Occasionally someone on Hacker News or Reddit wonders whether or not a YubiKey (or other FIDO/U2F security key) could be duplicated in transit.
Never say never, but FIDO/U2F has specific mitigations designed to make it easy to quickly detect duplicate keys.
A U2F token must increase a counter each time it performs an authentication operation. This counter may be ‘global’ (i.e., the same counter is incremented regardless of the application parameter in Authentication Request message), or per-application (i.e., one counter for each value of application parameter in the Authentication Request message).
U2F token counters should start at 0.
The counter allows relying parties to detect token cloning in certain situations. Relying parties should implement their own remediation strategies if they suspect token cloning due to non-increasing counter values.
Similarly, while it would be possible to create a fake YubiKey, actual YubiKeys are signed with an attestation certificate. The certificate chain of a given key can be checked to ensure it is genuine.
Yubico has an online YubiKey Verification site that will tell you whether a given YubiKey is genuine.
ProtonMail goes in-depth about how Gmail blocked emails coming from its services after an attacker used a DKIM replay attack to target Proton.
On 1 December 2021, we began receiving sporadic reports of delivery failures from protonmail.com addresses to Gmail. This corresponded with a dramatic decline in protonmail.com’s domain reputation as seen via Gmail Postmaster Tools and an increase in sending from known bad IP addresses.
. . .
We suspected a DKIM replay attack, where a single spam email originally sent from ProtonMail was being resent to many Gmail users in an attempt to exploit our deliverability and reputation to get around Google’s anti-spam measures. At one point, roughly 98% of the emails Gmail received that claimed to be from ProtonMail were actually spam, meaning the spammers were sending an amount of emails that was equivalent to 50 times our normal outgoing traffic to Google.
The ProtonMail blog post discusses what DKIM replay attacks are, what allows them, and what can be done to mitigate them.
On September 30, 2021, the US Federal Communications Commission issued a rulemaking notice for proposed new rules to address SIM swapping and number porting fraud.
The Notice of Proposed Rulemaking proposes various actions to proactively address the risk of follow-on attacks using stolen data to reduce the risk of additional harm to consumers from recent data breaches. It proposes to amend the Customer Proprietary Network Information (CPNI) and Local Number Portability rules to require carriers to adopt secure methods of authenticating a customer before redirecting a customer’s phone number to a new device or carrier. It also proposes requiring providers to immediately notify customers whenever a SIM change or port request is made on customers’ accounts.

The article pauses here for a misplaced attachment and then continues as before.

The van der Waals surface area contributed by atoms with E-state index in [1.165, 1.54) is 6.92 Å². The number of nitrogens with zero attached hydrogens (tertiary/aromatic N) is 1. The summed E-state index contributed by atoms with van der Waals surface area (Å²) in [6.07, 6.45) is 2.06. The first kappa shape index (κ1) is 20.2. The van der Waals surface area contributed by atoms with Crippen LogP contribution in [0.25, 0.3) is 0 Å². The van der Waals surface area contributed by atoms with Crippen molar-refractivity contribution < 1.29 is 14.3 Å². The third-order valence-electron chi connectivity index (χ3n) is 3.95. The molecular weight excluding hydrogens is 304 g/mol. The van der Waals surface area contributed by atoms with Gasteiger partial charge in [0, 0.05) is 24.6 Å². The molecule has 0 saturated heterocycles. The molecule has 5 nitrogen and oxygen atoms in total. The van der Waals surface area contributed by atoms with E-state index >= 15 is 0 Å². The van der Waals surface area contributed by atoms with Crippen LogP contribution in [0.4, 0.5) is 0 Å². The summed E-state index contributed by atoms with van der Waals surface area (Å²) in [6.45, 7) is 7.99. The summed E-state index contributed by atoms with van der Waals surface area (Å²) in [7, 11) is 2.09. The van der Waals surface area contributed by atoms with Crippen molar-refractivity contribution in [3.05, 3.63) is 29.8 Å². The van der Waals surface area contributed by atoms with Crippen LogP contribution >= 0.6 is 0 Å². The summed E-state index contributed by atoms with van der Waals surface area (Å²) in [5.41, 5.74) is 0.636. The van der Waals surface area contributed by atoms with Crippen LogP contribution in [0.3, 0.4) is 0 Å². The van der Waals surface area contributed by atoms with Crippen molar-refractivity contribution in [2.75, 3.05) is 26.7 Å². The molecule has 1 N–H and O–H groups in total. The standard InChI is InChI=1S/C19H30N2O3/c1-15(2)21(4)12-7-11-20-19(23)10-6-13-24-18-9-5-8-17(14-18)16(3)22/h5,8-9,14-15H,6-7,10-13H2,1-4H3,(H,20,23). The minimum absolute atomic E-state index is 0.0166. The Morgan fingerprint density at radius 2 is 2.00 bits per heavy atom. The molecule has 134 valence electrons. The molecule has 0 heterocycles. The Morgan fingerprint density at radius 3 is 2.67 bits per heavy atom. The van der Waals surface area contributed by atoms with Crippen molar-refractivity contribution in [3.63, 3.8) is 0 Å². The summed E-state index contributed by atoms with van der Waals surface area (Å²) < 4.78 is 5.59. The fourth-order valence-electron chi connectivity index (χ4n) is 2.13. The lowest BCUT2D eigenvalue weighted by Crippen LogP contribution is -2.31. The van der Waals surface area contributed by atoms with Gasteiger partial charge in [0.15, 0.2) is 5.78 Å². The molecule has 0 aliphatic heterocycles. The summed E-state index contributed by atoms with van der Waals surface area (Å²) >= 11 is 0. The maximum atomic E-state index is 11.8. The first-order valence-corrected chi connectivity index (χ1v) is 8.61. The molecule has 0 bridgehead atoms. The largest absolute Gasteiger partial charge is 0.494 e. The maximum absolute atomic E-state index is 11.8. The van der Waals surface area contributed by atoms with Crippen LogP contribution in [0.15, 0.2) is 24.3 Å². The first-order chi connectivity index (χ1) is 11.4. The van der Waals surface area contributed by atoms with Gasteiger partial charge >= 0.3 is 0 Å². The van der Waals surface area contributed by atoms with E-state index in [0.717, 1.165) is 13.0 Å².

The full notice has an interesting history of prior FCC actions and more details on the specifics of requiring more secure methods of authenticating customers before a SIM swap or number port out.
For SIM swaps, for example, the FCC is considering requiring mobile companies to affirmatively reach out to a customer using a one-time passcode sent via text message, email, or voice call to authenticate the SIM swap. This would likely reduce, though not prevent altogether, SIM swap fraud.
It would also, however, likely create a customer service nightmare for mobile carriers. After all, there is already a significant issue where people find carriers are unwilling to fulfill their legitimate number porting requests. There will be any number of reasons a customer might make a legitimate SIM change or number port out where they are unable to comply with the secure authentication provision.
The real problem, largely unmentioned in the FCC’s notice, is that the telephone number has become the new Social Security Number. It is routinely used as a method of authentication for a wide swath of services, even though the flaws in doing so are numerous and obvious at this point.
Making it harder to steal someone’s phone number will help somewhat. Still, given that hijacking a person’s phone number can potentially allow criminals to hijack that person’s entire life, the incentives to that sort of fraud are going to be immense as long as that remains the status quo.
Privacy Pass is an extension for Chrome and Firefox that reduces the number of CAPTCHAs users are presented with while browsing.
Privacy Pass interacts with supporting websites to introduce an anonymous user-authentication mechanism. In particular, Privacy Pass is suitable for cases where a user is required to complete some proof-of-work (e.g. solving an internet challenge) to authenticate to a service. In short, the extension receives blindly signed ‘passes’ for each authentication and these passes can be used to bypass future challenge solutions using an anonymous redemption procedure. For example, Privacy Pass is supported by Cloudflare to enable users to redeem passes instead of having to solve CAPTCHAs to visit Cloudflare-protected websites.
The blind signing procedure ensures that passes that are redeemed in the future are not feasibly linkable to those that are signed. We use a privacy-preserving cryptographic protocol based on ‘Verifiable, Oblivious Pseudorandom Functions’ (VOPRFs) built from elliptic curves to enforce unlinkability. The protocol is exceptionally fast and guarantees privacy for the user. As such, Privacy Pass is safe to use for those with strict anonymity restrictions.
The developers wrote a 2018 paper describing in detail how the protocol works to preserve user privacy while not compromising the security of sites that rely on CAPTCHAs to limit brute force and DDOS attacks.